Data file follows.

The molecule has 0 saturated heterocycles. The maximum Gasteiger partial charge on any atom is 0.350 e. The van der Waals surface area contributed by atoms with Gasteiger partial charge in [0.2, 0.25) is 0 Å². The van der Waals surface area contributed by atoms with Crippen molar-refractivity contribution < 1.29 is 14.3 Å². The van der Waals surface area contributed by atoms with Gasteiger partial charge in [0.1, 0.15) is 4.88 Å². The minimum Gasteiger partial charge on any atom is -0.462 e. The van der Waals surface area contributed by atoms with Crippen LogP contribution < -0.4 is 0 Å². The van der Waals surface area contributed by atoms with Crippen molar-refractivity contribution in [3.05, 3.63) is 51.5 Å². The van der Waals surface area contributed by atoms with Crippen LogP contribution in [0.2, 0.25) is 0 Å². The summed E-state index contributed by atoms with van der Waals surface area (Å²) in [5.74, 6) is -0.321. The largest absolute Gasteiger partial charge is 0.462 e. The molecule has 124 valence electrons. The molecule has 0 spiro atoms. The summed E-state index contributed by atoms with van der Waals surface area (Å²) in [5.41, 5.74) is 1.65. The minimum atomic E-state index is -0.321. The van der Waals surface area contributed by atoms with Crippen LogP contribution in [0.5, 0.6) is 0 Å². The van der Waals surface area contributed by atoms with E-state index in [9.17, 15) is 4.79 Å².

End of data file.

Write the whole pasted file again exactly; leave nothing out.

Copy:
The molecule has 0 saturated heterocycles. The maximum Gasteiger partial charge on any atom is 0.350 e. The van der Waals surface area contributed by atoms with Gasteiger partial charge in [0.2, 0.25) is 0 Å². The van der Waals surface area contributed by atoms with Crippen molar-refractivity contribution < 1.29 is 14.3 Å². The van der Waals surface area contributed by atoms with Gasteiger partial charge in [0.1, 0.15) is 4.88 Å². The minimum Gasteiger partial charge on any atom is -0.462 e. The van der Waals surface area contributed by atoms with Crippen LogP contribution < -0.4 is 0 Å². The van der Waals surface area contributed by atoms with Crippen molar-refractivity contribution in [3.05, 3.63) is 51.5 Å². The van der Waals surface area contributed by atoms with Crippen LogP contribution in [0.2, 0.25) is 0 Å². The summed E-state index contributed by atoms with van der Waals surface area (Å²) in [5.74, 6) is -0.321. The largest absolute Gasteiger partial charge is 0.462 e. The molecule has 124 valence electrons. The molecule has 0 spiro atoms. The summed E-state index contributed by atoms with van der Waals surface area (Å²) in [5.41, 5.74) is 1.65. The minimum atomic E-state index is -0.321. The van der Waals surface area contributed by atoms with Crippen LogP contribution in [0.5, 0.6) is 0 Å². The van der Waals surface area contributed by atoms with E-state index in [9.17, 15) is 4.79 Å².